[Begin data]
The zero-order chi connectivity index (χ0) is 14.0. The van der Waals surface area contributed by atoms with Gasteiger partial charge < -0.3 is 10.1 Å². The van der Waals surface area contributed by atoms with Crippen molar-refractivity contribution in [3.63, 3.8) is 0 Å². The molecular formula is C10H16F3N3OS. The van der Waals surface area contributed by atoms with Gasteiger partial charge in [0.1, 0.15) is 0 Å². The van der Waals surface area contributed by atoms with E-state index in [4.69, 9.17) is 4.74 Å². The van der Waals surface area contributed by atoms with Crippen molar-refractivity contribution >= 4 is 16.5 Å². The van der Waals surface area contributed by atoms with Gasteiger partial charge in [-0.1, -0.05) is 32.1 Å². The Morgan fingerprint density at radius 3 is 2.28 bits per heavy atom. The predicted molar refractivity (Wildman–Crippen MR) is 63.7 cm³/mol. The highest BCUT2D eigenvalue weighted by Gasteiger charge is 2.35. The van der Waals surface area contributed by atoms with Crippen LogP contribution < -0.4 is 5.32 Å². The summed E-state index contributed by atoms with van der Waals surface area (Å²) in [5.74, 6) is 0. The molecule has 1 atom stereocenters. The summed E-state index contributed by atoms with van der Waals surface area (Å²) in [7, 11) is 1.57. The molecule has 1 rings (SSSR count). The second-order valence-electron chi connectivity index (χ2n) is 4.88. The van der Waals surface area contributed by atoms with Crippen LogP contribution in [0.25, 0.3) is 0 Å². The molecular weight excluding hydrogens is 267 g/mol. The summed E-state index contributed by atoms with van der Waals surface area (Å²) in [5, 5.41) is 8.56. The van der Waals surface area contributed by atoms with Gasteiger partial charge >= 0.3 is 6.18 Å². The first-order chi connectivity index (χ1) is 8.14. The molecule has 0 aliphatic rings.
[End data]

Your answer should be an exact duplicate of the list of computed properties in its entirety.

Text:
The zero-order chi connectivity index (χ0) is 14.0. The van der Waals surface area contributed by atoms with Gasteiger partial charge < -0.3 is 10.1 Å². The van der Waals surface area contributed by atoms with Crippen molar-refractivity contribution in [3.63, 3.8) is 0 Å². The molecular formula is C10H16F3N3OS. The van der Waals surface area contributed by atoms with Gasteiger partial charge in [0.1, 0.15) is 0 Å². The van der Waals surface area contributed by atoms with E-state index in [4.69, 9.17) is 4.74 Å². The van der Waals surface area contributed by atoms with Crippen molar-refractivity contribution >= 4 is 16.5 Å². The van der Waals surface area contributed by atoms with Gasteiger partial charge in [-0.1, -0.05) is 32.1 Å². The Morgan fingerprint density at radius 3 is 2.28 bits per heavy atom. The predicted molar refractivity (Wildman–Crippen MR) is 63.7 cm³/mol. The highest BCUT2D eigenvalue weighted by Gasteiger charge is 2.35. The van der Waals surface area contributed by atoms with Crippen LogP contribution < -0.4 is 5.32 Å². The summed E-state index contributed by atoms with van der Waals surface area (Å²) in [5.74, 6) is 0. The molecule has 1 atom stereocenters. The summed E-state index contributed by atoms with van der Waals surface area (Å²) in [7, 11) is 1.57. The molecule has 1 rings (SSSR count). The second-order valence-electron chi connectivity index (χ2n) is 4.88. The van der Waals surface area contributed by atoms with Crippen LogP contribution in [0.25, 0.3) is 0 Å². The molecular weight excluding hydrogens is 267 g/mol. The summed E-state index contributed by atoms with van der Waals surface area (Å²) in [5, 5.41) is 8.56. The van der Waals surface area contributed by atoms with Gasteiger partial charge >= 0.3 is 6.18 Å². The first-order chi connectivity index (χ1) is 8.14. The molecule has 0 aliphatic rings.